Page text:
Alanis Morissette Makes Statutory Rape Allegations in New Doc as She Refuses to Attend Premiere

"It took me years in therapy to even admit there had been any kind of victimization on my part," Alanis Morissette reportedly said in the Jagged documentary

27 February 2020, Bavaria, Munich: Alanis Morissette, Canadian singer, recorded at a press event.
Alanis Morissette. Photo: Sven Hoppe/dpa/picture alliance via Getty

Alanis Morissette reportedly makes multiple allegations of rape in the upcoming documentary Jagged.

"It took me years in therapy to even admit there had been any kind of victimization on my part," Morissette, 47, said in the documentary premiering Tuesday at the Toronto International Film Festival, the Washington Post reported.

The singer explained, "I would always say I was consenting, and then I'd be reminded like 'Hey, you were 15, you're not consenting at 15.' Now I'm like, 'Oh yeah, they're all pedophiles. It's all statutory rape.'"

In 2008, the age of consent in Canada was raised from 14 to 16. However, there is a "close-in-age" exemption that legalizes sex between teens within five years difference "to avoid inadvertently criminalizing consensual sexual activity between young people."

In the Jagged documentary, previewed by the Post, the "You Oughta Know" singer reportedly doesn't name her abusers.

"I did tell a few people and it kind of fell on deaf ears," she reportedly said in the documentary. "It would usually be a stand-up, walk-out-of-the-room moment."

Alanis Morissette and the Jagged Little Pill cast performs during the Times Square New Year's Eve 2020 Celebration on December 31, 2019 in New York City.
Michael Stewart/WireImage

Morissette also hit back at critics who might question why she's talking about the sexual assault now. "You know a lot of people say 'why did that woman wait 30 years? And I'm likef— off," she said in the doc, per the Post. "They don't wait 30 years. No one was listening or their livelihood was threatened or their family was threatened."

She added, "The whole 'why do women wait' thing? Women don't wait. Our culture doesn't listen."

Morissette is reportedly not attending the film's premiere at the Toronto Film Festival on Tuesday for unknown reasons, the Post also reported. The movie will later premiere on HBO.

"Of course I wish Alanis could be there. It was a privilege to make this film and I'm really proud of it," the film's director Alison Klayman told the outlet. "Hopefully there will be other opportunities in the future for her to come to film events."

HBO and Klayman did not immediately respond to PEOPLE's request for comment. On Tuesday, Morrisette released a statement through her rep.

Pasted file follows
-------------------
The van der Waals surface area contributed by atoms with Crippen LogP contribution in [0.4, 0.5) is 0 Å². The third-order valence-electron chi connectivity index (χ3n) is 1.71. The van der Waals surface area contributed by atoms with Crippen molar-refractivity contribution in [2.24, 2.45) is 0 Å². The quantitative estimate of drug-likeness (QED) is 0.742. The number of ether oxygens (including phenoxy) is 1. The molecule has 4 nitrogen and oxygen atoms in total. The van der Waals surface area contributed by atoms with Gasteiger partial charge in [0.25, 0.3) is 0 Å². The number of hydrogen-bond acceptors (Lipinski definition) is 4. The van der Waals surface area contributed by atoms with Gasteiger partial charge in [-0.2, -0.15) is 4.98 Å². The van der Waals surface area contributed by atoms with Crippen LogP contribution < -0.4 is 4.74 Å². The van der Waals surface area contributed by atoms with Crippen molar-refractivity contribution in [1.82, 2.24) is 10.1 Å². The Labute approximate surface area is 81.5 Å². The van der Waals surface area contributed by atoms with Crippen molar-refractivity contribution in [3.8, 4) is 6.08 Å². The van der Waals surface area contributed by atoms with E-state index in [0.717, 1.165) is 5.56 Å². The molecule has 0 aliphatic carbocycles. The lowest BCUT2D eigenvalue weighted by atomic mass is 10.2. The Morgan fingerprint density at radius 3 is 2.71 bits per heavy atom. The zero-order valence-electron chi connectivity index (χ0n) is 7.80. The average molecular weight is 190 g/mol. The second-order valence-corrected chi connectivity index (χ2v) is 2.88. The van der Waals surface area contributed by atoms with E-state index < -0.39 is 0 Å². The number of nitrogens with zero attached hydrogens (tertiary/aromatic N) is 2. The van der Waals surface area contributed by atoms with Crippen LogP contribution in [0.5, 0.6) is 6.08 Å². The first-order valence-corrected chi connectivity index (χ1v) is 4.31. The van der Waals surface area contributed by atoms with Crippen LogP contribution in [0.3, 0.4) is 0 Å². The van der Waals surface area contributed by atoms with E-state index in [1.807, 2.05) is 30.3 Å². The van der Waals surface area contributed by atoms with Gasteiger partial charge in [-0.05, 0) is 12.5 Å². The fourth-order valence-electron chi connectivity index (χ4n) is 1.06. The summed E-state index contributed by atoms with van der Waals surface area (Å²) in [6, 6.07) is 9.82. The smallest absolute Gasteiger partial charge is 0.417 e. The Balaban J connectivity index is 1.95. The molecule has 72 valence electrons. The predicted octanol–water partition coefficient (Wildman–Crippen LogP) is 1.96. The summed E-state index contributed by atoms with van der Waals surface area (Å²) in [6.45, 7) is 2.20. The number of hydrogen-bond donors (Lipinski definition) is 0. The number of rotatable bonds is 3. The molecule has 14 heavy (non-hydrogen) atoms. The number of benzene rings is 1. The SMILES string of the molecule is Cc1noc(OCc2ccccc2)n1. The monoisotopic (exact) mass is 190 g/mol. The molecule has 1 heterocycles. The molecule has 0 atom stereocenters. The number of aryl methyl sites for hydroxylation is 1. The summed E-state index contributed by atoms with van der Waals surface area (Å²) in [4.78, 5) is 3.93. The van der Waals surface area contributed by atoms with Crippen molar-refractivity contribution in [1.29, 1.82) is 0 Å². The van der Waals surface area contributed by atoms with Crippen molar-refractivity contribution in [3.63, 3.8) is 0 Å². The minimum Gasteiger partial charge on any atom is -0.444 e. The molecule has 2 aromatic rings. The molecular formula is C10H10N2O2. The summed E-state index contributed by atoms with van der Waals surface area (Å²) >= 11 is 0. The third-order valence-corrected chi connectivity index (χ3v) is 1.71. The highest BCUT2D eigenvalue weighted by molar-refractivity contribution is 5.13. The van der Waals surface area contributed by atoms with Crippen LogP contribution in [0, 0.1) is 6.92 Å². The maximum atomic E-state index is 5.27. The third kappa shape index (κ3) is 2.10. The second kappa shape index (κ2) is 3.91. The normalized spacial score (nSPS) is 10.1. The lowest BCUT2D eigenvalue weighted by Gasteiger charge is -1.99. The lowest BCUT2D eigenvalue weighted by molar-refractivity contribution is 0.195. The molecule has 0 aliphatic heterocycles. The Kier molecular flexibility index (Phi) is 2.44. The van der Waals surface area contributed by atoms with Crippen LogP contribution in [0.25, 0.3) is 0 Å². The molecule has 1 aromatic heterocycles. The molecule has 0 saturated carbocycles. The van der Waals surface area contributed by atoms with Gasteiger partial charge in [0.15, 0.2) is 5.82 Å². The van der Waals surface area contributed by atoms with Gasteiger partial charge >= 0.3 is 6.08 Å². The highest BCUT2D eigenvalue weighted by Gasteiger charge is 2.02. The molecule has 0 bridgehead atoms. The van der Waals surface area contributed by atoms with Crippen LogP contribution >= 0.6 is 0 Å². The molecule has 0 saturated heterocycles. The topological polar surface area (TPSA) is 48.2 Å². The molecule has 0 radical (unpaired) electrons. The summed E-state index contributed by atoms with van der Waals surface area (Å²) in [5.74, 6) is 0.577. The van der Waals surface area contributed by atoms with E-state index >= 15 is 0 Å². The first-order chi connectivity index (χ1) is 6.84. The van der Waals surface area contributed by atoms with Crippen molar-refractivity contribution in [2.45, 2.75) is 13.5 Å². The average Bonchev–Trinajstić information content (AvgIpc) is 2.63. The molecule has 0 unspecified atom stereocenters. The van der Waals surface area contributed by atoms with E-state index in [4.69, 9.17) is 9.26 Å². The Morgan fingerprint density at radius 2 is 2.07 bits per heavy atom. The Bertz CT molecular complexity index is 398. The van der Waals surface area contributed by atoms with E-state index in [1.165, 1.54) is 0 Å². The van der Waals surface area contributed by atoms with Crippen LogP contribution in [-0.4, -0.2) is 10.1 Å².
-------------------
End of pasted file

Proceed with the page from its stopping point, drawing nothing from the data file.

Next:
"I agreed to participate in a piece about the celebration of Jagged Little Pill's 25th anniversary, and was interviewed during a very vulnerable time (while in the midst of my third postpartum depression during lockdown). I was lulled into a false sense of security and their salacious agenda became apparent immediately upon my seeing the first cut of the film," she wrote.

"This is when I knew our visions were in fact painfully diverged. This was not the story I agreed to tell. I sit here now experiencing the full impact of having trusted someone who did not warrant being trusted. I have chosen not to attend any event around this movie for two reasons: one is that I am on tour right now. the other is that, not unlike many "stories" and unauthorized biographies out there over the years, this one includes implications and facts that are simply not true."

She adds, "While there is beauty and some elements of accuracy in this/my story to be sure — I ultimately won't be supporting someone else's reductive take on a story much too nuanced for them to ever grasp or tell."

Alanis Morissette attends the opening night of the broadway show "Jagged Little Pill' at Broadhurst Theatre on December 05, 2019 in New York City.
Daniel Zuchnik/Getty

The film isn't the first time the Canadian rocker has spoken out about sexual assault.

In April 2020, Morissette reflected on the Me Too movement as it relates to toxic culture in the music industry.

"Almost every woman in the music industry has been assaulted, harassed, raped. It's ubiquitous — more in music, even, than film," she told The Sunday Times. "What, sex, drugs and rock'n'roll? By definition it's crass, sweaty and aggressive. But it's only a matter of time before it has its own explosion of stories."

Similarly when speaking about the Broadway show Jagged Little Pill's sexual assault scene involving teens, she told the Los Angeles Times in Jan. 2020, "There was some apprehension to talk about sexual abuse and assault in the show, and my initial thought was, 'Why would we avoid this?'"

"My response was, 'Look, it's me. I've had this experience in my past, and I'm not afraid of talking about it. I got this. I will be able to support this ongoing conversation in whatever form it shows up.' Doing this wasn't daunting to me," Morissette told the outlet.

She added, "I hope this helps to take the stigma off telling the truth, though understandably fearing any repercussions. If there's any validation, comfort, inspiration or soothing that this musical can offer to anyone dealing with any of the topics within it — even if it's just one moment of not feeling alone or a little bit of suffering reduced — that would be my dream."

If you or someone you know has been a victim of sexual abuse, text "STRENGTH" to the Crisis Text Line at 741-741 connected to a certified crisis counselor.

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